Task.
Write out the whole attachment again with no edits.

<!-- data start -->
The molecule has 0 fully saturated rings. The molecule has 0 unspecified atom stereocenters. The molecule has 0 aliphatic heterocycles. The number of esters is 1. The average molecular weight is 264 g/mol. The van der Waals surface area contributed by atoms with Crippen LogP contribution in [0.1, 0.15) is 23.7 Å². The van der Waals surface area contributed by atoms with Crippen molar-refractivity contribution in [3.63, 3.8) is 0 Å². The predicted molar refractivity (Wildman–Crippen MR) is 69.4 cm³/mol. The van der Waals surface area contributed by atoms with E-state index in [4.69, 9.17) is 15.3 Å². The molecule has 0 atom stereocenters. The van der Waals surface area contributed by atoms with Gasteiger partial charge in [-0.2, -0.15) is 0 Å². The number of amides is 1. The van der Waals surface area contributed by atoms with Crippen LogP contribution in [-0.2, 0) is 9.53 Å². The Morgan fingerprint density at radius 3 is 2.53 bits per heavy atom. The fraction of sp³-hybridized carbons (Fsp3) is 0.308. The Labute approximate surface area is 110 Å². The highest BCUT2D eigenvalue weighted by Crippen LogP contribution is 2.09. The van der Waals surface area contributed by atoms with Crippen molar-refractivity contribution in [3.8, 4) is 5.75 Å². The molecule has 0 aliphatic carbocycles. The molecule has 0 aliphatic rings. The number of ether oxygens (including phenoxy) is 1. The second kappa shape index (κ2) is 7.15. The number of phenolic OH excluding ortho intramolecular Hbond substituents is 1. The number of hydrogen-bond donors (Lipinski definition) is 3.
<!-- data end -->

The molecule has 0 fully saturated rings. The molecule has 0 unspecified atom stereocenters. The molecule has 0 aliphatic heterocycles. The number of esters is 1. The average molecular weight is 264 g/mol. The van der Waals surface area contributed by atoms with Crippen LogP contribution in [0.1, 0.15) is 23.7 Å². The van der Waals surface area contributed by atoms with Crippen molar-refractivity contribution in [3.63, 3.8) is 0 Å². The predicted molar refractivity (Wildman–Crippen MR) is 69.4 cm³/mol. The van der Waals surface area contributed by atoms with E-state index in [4.69, 9.17) is 15.3 Å². The molecule has 0 atom stereocenters. The van der Waals surface area contributed by atoms with Gasteiger partial charge in [-0.2, -0.15) is 0 Å². The number of amides is 1. The van der Waals surface area contributed by atoms with Crippen LogP contribution in [-0.2, 0) is 9.53 Å². The Morgan fingerprint density at radius 3 is 2.53 bits per heavy atom. The fraction of sp³-hybridized carbons (Fsp3) is 0.308. The Labute approximate surface area is 110 Å². The highest BCUT2D eigenvalue weighted by Crippen LogP contribution is 2.09. The van der Waals surface area contributed by atoms with Crippen molar-refractivity contribution in [3.8, 4) is 5.75 Å². The molecule has 0 aliphatic carbocycles. The molecule has 0 aliphatic rings. The number of ether oxygens (including phenoxy) is 1. The second kappa shape index (κ2) is 7.15. The number of phenolic OH excluding ortho intramolecular Hbond substituents is 1. The number of hydrogen-bond donors (Lipinski definition) is 3.